07-04-2022 by Freddie del Curatolo
"Kenya only ideally is a united nation. There is nothing strange about that, because few nations in the world can claim to be so. However, there is one thing that unites Kenyans who are always at war over things that are often unimportant and especially politics: corruption."
To write this is a Kenyan, Clay Muganda, one of the most important columnists of the Daily Nation newspaper. In the days in which the government is overwhelmed by the fuel crisis, daughter of debts accumulated with the suspicion that the ongoing election campaign plays a key role in choices that penalize citizens and the entire productive system of the country, the journalist launches a heavy "j'accuse" that concerns not only the strong powers, but the majority of citizens.
"Kenyans hate corruption because it denies them opportunities, kills their dreams, disempowers them, impoverishes them and leaves them without basic services," Muganda writes in an article titled "Corruption Kills, but Kenyans Love It Because It Unites Them" - Ironically, they still revere it. They love it because it is the engine that drives their businesses. They prosper because of it, and when they fall, they blame it again."
According to Muganda, his countrymen are always ready to make under-the-table deals; when they see an obstacle in their way, they first look for devious methods to get around it or someone to bribe to overcome it.
"Corruption for Kenyans starts at the lowest level," insists the columnist, "with the intention of accessing a higher one, where they will pay a bribe again. From the smallest greengrocer to the richest businessman, all Kenyans play a role in the country's corruption industry, which is why ending it will be a daunting task. Kenyans can yell at politicians for being corrupt, but they will never change because they know that the people have embraced their evil ways and eventually worship those of them who are said to be the most corrupt."
Muganda cites the electoral campaign as the high point of thievery and malfeasance in the African country, but also explains that everything starts much earlier, when politicians administer public affairs and take office in the various institutional settings.
"Every time a report is published on the corruption index, and government agencies are listed as the most corrupt, Kenyans join in the condemnation, but forget that the people who work in these agencies are corrupted by the citizens themselves, i.e. the taxpayers, the so-called ordinary Kenyans - admits the journalist - How can Kenyan drivers complain about corrupt traffic police officers, when they themselves prefer to pay in order not to go to court and have to waste time? Paying bribes is the norm and everything to the contrary is frowned upon, we can talk about it forever, but the system has been designed in this way and would not work on its own, if it were not fed by Kenyans who would have the power to destroy it but do not do so because in the end it is more convenient that way".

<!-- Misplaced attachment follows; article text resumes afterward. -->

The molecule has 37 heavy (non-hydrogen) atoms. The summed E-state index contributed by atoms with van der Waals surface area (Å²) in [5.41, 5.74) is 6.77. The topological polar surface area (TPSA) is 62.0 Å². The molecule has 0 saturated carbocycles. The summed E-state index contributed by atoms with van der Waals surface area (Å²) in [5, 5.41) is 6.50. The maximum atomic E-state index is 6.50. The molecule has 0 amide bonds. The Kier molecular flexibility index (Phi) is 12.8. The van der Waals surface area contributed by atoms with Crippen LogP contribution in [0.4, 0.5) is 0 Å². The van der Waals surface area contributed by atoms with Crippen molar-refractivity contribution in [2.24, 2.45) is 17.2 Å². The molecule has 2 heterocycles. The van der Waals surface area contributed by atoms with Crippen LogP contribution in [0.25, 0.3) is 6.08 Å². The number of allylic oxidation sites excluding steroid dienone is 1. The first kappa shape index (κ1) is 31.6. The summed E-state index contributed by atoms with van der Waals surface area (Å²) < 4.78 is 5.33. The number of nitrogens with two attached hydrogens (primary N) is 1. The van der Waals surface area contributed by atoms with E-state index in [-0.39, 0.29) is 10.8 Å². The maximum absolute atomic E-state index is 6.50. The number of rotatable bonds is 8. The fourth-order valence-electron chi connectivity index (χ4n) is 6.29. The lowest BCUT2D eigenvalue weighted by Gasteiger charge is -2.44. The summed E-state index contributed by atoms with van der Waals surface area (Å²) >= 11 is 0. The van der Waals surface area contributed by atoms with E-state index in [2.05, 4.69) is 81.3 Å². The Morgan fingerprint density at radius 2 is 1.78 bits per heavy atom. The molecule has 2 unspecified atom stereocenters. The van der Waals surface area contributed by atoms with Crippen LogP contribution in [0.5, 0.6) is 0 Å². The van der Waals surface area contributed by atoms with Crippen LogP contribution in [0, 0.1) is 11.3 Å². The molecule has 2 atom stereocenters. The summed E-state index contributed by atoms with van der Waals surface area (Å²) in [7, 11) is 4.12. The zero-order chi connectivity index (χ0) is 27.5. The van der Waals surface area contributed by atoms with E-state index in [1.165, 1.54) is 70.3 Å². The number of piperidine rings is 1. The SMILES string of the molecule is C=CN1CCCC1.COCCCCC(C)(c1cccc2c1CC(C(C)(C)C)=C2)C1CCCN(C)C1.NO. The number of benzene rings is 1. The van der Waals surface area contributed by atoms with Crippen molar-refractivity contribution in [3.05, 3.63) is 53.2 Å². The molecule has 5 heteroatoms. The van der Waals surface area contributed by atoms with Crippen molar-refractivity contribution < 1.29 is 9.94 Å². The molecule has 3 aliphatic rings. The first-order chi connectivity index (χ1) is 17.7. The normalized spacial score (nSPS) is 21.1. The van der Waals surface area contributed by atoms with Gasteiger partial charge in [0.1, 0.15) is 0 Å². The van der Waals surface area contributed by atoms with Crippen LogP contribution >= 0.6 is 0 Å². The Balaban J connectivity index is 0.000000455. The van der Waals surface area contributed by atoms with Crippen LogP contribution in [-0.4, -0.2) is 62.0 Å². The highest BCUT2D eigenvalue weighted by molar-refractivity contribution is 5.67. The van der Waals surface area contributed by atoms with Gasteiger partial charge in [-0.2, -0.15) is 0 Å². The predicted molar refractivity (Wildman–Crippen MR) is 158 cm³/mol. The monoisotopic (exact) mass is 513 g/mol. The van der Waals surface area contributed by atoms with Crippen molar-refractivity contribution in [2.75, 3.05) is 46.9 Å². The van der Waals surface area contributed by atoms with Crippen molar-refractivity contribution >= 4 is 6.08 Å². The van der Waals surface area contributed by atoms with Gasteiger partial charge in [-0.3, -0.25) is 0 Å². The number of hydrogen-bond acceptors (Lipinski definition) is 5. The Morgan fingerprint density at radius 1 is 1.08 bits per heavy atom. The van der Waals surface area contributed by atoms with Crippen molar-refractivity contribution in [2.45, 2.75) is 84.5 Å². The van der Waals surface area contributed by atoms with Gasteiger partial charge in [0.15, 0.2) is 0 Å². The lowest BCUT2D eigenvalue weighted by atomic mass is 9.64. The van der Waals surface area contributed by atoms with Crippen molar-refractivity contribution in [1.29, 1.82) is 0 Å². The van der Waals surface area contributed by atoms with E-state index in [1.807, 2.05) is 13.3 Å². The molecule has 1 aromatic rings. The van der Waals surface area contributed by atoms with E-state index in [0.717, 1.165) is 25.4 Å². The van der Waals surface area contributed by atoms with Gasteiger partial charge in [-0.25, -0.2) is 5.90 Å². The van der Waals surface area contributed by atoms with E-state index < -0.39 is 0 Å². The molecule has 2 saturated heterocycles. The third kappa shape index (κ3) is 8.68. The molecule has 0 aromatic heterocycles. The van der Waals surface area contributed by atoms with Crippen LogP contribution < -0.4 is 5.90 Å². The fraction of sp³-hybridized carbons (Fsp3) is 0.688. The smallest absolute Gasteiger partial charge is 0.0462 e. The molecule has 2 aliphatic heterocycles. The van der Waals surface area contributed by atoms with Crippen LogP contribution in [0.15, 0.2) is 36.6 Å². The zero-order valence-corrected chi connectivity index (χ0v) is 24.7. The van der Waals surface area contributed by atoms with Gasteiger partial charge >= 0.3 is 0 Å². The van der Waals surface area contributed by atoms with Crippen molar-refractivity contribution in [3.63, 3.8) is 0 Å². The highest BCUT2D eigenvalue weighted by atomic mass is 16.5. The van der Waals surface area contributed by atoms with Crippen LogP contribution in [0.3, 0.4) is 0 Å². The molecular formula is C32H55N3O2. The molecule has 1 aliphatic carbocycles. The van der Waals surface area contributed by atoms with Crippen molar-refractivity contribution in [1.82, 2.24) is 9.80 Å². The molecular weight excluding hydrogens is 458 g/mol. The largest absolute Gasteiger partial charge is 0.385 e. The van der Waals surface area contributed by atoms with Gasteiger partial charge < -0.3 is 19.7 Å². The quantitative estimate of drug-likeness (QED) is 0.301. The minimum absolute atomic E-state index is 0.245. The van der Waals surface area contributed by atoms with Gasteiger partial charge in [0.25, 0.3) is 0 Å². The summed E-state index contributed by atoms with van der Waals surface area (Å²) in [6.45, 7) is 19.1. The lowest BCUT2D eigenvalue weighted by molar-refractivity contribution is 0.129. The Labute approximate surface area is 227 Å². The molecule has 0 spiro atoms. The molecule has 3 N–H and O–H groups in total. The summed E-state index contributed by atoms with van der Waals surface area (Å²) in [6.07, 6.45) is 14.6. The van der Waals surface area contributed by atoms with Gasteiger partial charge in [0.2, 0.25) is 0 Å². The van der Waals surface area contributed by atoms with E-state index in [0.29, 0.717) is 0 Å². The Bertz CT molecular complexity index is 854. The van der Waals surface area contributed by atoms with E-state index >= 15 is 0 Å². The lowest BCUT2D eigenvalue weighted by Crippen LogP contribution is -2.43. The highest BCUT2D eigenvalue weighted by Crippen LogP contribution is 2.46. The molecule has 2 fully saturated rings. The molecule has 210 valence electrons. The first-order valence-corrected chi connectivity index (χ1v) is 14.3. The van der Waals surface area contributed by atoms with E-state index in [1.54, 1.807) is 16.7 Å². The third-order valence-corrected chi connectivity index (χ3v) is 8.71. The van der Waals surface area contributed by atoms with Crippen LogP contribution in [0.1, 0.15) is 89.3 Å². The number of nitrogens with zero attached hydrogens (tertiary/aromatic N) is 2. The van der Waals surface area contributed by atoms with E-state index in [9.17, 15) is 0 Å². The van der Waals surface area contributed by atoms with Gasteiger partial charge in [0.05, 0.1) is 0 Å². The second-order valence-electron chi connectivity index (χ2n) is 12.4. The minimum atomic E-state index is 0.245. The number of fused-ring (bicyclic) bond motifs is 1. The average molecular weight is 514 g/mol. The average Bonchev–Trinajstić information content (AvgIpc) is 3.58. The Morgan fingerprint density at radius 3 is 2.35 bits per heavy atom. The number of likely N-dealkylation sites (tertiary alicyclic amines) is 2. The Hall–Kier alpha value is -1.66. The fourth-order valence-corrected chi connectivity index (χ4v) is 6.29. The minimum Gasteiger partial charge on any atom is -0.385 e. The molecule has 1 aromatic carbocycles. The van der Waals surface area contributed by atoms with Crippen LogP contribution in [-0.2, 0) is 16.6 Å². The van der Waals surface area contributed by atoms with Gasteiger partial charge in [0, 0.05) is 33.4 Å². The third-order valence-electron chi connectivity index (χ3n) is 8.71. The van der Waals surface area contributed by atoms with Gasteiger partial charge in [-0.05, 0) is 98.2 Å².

For Muganda, corruption is now rampant everywhere and it is the cause of many road accidents ("When road accidents occur, we blame the police officers, but the owners or drivers know very well that when they have defective vehicles they can let them drive safely, ready at the limit to pay bribes") and also of the collapse of buildings, as happened recently ("When buildings collapse causing victims, there is a chorus of condemnation that the owners of the houses have used substandard construction materials, but have bribed the respective authorities to look the other way. But these homeowners are not foreigners. They are Kenyans, born and raised, they are our siblings, parents, uncles, aunts, grandparents or even spouses. And the idea of using substandard material came from them.").
In this case, it seems to read something similar to the Italian past, stories of building abuses, rigged contracts, earthquakes and reconstructions and mafia within the institutions.
The Nation's columnist closes by talking about one of the latest events involving President Kenyatta's attempt to put an end to the scrap metal trade, which fuels theft at every facility, as in the case of the collapsed electricity pylons in Nairobi that caused a national blackout.
"Corruption is not a single event committed by an individual in isolation. It is like a virus, an infection that needs a chain of people to thrive, survive and continue its path of destruction - is Muganda's thought - when the trade in scrap metal was banned in mid-January, traders dealing in steel bars raised prices within 24 hours on goods they already had in stock. They cited the ban as the reason for the price increase, as if scrap metal was being delivered to their stores and turned into rebar on the spot. Are they so different from the politicians who steal from the public coffers? Can they be a part of the fight against corruption? This kind of behavior exists in all businesses in Kenya. Everyone wants to steal from the buyers. These traders are not foreigners. Their families learn, literally, the secrets of the trade from them, and they will continue with that culture of stealing, or corruption, in any sector, including politics. We Kenyans have never internalized the fact that we are inherently corrupt and that we are the only ones who can stop it, but we are not ready. So we will continue to suffer and complain."
This is the source and full text of Muganda's editorial.
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